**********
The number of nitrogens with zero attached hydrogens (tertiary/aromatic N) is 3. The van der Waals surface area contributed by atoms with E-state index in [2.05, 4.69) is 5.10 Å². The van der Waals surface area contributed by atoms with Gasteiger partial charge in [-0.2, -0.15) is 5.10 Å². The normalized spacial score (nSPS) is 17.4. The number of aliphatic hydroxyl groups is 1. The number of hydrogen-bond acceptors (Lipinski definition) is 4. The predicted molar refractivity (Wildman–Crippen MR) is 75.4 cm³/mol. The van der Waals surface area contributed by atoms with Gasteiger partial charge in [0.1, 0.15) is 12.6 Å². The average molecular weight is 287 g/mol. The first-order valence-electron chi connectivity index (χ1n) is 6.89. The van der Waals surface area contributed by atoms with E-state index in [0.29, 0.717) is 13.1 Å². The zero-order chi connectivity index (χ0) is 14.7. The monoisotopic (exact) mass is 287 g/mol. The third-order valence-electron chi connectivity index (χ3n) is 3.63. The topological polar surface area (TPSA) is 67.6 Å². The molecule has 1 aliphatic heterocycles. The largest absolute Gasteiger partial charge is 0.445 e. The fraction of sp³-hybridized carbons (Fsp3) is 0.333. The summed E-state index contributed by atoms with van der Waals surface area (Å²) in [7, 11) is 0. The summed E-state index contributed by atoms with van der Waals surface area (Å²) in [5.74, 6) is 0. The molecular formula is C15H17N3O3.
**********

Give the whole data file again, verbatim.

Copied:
The number of nitrogens with zero attached hydrogens (tertiary/aromatic N) is 3. The van der Waals surface area contributed by atoms with E-state index in [2.05, 4.69) is 5.10 Å². The van der Waals surface area contributed by atoms with Gasteiger partial charge in [-0.2, -0.15) is 5.10 Å². The normalized spacial score (nSPS) is 17.4. The number of aliphatic hydroxyl groups is 1. The number of hydrogen-bond acceptors (Lipinski definition) is 4. The predicted molar refractivity (Wildman–Crippen MR) is 75.4 cm³/mol. The van der Waals surface area contributed by atoms with Gasteiger partial charge in [0.1, 0.15) is 12.6 Å². The average molecular weight is 287 g/mol. The first-order valence-electron chi connectivity index (χ1n) is 6.89. The van der Waals surface area contributed by atoms with E-state index in [0.29, 0.717) is 13.1 Å². The zero-order chi connectivity index (χ0) is 14.7. The monoisotopic (exact) mass is 287 g/mol. The third-order valence-electron chi connectivity index (χ3n) is 3.63. The topological polar surface area (TPSA) is 67.6 Å². The molecule has 1 aliphatic heterocycles. The largest absolute Gasteiger partial charge is 0.445 e. The fraction of sp³-hybridized carbons (Fsp3) is 0.333. The summed E-state index contributed by atoms with van der Waals surface area (Å²) in [7, 11) is 0. The summed E-state index contributed by atoms with van der Waals surface area (Å²) in [5.74, 6) is 0. The molecular formula is C15H17N3O3.